While it may have been the OPs experience, it was borne out of paranoia rather than any real issue. The way to get around this is not to lace the boots up tight. They will breathe better than anything else you put on. When it gets too cold for that, lace them up. Wet socks won't mess up the insulation of the boot, and if you take the boots off at night and change your socks, there is no issue in the least with trench foot. Guys wear vapor barrier socks all the time, and only take them off at night. Guys work all day in rubber boots also, and don't change socks every two hours. If you are working hard, your socks will soak with sweat even if you are just wearing plain leather boots... life goes on.

You can pack them in a pack, but they are big and heavy. In the neighborhood of 6lbs or more for the pair, and when they are cold, it takes a lot to warm them up. I would probably go with Sorrels or something that are softer and lighter for that purpose. The hot ticket would be some overboots or down booties. Lightweight, easy to pack, etc.
Link Posted: 1/27/2011 1:00:49 PM EDT
[Last Edit: 1/27/2011 1:02:39 PM EDT by XSabers]
I guess we all have our crosses to bear. I'll gladly carry the one for the 1-15th Infantry and the 10th SF Group. I never said MM boots were bad just a caution about keeping your feet dry. IMO dry feet are critically important in weather cold enough to need MM boots, but YMMV. Having had frost bite and seeing a case of immersion foot I don't consider my observations as much paranoia as I do common sense.
Link Posted: 1/27/2011 2:29:07 PM EDT
Yes, your feet will sweat pretty bad in the white ones. Don't blow them up. We were always instructed not to as something bout ice crystals from your breath forming. That's what we were told when we were issued them. Ohhh, whatever you do, for the love of God, don't open the valve and try to blow up the boots while your outside. Think, A Christmas Story..........
Link Posted: 1/27/2011 5:32:47 PM EDT
Originally Posted By XSabers:
I guess we all have our crosses to bear. I'll gladly carry the one for the 1-15th Infantry and the 10th SF Group. I never said MM boots were bad just a caution about keeping your feet dry. IMO dry feet are critically important in weather cold enough to need MM boots, but YMMV. Having had frost bite and seeing a case of immersion foot I don't consider my observations as much paranoia as I do common sense.


It's all good. Dry feet are important, just not in bunny boots in normal conditions. On the other hand, if a person had to keep them on 24hrs a day in order to stay warm, then it would change things immensely, and omitting the step you guys took would be foolhardy. I guess there is also option C, that wearing the same socks all day makes me totally hardcore and I just don't know it...
Link Posted: 1/27/2011 6:34:24 PM EDT
I have both colors in the same size.

The white bata's are smaller than the blacks bata's.
I need to go up a size at least.
I use the blacks down to -30F if i am where i am active moving around.
But you can get cold with the whites just sitting.

Your legs will get a work out but will get used to them.
They are standard wear up here.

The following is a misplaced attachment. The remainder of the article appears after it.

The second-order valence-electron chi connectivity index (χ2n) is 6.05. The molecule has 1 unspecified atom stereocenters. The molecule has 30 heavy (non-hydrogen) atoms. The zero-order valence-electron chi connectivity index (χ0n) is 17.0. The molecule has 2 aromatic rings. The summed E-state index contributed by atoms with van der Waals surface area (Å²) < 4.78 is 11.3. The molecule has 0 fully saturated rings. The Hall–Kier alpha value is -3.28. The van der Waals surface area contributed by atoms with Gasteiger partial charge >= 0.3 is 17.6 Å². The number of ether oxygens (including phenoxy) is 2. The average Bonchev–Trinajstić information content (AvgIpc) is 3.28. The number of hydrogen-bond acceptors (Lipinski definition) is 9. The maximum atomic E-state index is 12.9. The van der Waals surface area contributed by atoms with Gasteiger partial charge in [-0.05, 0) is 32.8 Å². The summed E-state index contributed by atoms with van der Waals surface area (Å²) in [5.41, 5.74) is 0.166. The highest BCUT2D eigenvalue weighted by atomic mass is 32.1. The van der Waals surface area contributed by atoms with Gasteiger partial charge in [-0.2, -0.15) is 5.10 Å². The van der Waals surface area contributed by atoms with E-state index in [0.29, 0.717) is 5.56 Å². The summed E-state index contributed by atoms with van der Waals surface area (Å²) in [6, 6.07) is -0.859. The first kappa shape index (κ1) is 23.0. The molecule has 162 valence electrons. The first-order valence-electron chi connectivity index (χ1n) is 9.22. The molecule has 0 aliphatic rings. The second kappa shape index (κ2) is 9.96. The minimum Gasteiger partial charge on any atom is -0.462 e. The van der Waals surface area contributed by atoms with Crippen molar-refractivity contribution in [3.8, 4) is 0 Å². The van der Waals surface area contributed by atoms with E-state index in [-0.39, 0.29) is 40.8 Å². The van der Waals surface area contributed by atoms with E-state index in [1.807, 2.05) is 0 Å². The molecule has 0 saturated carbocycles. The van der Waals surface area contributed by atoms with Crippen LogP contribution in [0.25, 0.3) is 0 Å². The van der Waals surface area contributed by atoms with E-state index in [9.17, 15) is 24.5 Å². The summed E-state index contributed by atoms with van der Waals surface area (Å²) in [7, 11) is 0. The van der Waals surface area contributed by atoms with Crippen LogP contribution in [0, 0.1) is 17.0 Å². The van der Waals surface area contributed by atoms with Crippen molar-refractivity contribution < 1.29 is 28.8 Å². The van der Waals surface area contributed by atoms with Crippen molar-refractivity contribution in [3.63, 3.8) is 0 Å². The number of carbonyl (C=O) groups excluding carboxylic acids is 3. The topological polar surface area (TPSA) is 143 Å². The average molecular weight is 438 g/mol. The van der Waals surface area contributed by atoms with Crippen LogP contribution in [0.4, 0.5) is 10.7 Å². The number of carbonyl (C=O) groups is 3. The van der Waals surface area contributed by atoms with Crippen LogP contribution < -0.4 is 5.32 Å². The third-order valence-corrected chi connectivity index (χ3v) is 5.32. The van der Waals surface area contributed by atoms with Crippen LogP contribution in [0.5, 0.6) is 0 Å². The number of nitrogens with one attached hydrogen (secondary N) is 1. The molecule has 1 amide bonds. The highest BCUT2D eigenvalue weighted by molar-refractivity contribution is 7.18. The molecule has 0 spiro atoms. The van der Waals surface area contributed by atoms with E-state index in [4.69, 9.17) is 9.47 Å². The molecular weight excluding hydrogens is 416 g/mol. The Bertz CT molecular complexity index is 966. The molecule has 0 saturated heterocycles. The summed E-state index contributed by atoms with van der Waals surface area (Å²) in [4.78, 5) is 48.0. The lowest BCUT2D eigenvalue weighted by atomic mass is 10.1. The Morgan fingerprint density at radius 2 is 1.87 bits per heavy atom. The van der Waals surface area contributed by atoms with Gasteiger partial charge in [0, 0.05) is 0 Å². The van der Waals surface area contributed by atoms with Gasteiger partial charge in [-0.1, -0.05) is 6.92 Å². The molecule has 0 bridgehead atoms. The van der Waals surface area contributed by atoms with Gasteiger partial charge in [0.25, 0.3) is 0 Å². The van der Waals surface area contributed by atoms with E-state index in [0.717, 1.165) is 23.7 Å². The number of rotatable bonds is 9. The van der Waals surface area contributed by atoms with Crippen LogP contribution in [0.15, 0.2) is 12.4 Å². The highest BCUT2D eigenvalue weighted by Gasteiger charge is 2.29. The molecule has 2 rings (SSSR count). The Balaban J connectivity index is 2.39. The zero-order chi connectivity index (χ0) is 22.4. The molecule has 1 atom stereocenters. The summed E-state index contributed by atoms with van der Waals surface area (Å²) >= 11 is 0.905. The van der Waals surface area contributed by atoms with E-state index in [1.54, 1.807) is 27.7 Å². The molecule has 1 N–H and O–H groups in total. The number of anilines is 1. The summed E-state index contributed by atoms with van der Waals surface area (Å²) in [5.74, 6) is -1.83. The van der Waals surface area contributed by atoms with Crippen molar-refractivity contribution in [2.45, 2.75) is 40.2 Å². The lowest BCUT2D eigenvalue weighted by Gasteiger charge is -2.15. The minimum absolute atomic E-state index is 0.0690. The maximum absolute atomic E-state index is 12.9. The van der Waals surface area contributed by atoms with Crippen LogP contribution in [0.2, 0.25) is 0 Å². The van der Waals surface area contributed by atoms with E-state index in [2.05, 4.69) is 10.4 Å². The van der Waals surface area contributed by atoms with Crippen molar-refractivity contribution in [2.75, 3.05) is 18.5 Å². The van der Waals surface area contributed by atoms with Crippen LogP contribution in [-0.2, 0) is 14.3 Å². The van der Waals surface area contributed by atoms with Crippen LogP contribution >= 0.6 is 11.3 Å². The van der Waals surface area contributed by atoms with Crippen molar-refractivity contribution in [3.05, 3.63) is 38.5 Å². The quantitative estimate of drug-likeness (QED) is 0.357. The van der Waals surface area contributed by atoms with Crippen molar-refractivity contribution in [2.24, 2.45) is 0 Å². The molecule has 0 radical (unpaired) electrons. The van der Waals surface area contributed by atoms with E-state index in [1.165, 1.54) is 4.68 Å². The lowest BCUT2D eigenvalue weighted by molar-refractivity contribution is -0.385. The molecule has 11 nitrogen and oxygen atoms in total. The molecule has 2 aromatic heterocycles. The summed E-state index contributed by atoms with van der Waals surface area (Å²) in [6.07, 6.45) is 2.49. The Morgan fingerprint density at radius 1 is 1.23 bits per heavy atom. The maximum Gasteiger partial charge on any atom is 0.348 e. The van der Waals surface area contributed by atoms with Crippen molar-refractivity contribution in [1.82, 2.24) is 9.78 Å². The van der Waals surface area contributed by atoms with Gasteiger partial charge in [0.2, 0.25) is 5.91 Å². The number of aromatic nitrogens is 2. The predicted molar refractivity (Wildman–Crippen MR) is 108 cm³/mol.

Link Posted: 1/27/2011 6:57:42 PM EDT
extra laces are handy they have a habit of breaking. the air valve is an old airborne thing, seal and forget now days, they are Fing heavy. (seriously like 3-4 lbs EACH foot). they work ok with army issue snowshoes(old style magneesium ones dunno if there is a new type but probably there is). you can literally POUR sweaty foot water out of them after a long day of hiking(best done out side your tent don't ask HOW I KNOW). if they are used heavily the traction is worn off you might need to shoe goo some on to the pad of your foot else they are like a mini sled.
Link Posted: 1/29/2011 6:18:52 AM EDT
Originally Posted By Any-Cal:
The black ones are considered a -20ish, the white ones are -50ish. The white ones have an extra layer of insulation in them.

There is a special milsurp wool sock for them that is very long, and is designed to be folded down over the top of the boot so it doesn't sag in them.

The black ones are considerably smaller than the white ones, and lighter as well. A size 8 white one is bigger than a size 10 black one. ETA- I am referring to the outside, overall size of the boot, not the general trend to run large or small according to size that is mentioned later.

Open the valve, put the boots in the cold, then close it. Part of what the boots do is expand when you heat the air between the layers, and it helps make them warmer. If you leave the valve open you defeat that feature. Some people blow air into them through the valve, but that isn't really what it is for.

Not all of them have the valve, it doesn't really matter if they do or not.

You can buy them online pretty easy if you do a search for them.

They are considerably heavier than other boots rated for the same temps, but they are watertight inside and out, so if water comes over the top, you can dump it out and your GTG, as it won't soak into the insulation.

They are really comfortable, but they will scrape all the hair off your leg where the top rubs against your calf, and they are hard to pick up and put down all day. Once you get over those issues, they are like wearing slippers.

The only people that won't laugh at you for wearing them is other folks wearing bunny boots.

They have a ridge at the heel for the cable bindings on the old milsurp skis.

If you put cleats on them, you will need the biggest sizes they make.

Once you get used to them, it is really hard to go back to anything else.




How do you open the valve???

Link Posted: 1/29/2011 7:54:50 AM EDT
You just turn them by hand.
If the valve is stuck do not try and get it open with pliers as you can tear the valve off.
Seen that happen way too often.

If you want a lighter boot look at Northern Outfitter boots.
They are bulky but very warm.
Tough to drive in them but it takes a bit to get used to them just like the bunny boots.
Link Posted: 2/1/2011 12:51:02 PM EDT
Finally got around to picking up a pair this week after reading this thread. Think I'll throw them on tomorrow while shoveling the driveway to make sure they work OK. Never know when the surplus stuff you get was surplused for good reason unless you try it out.
Top Top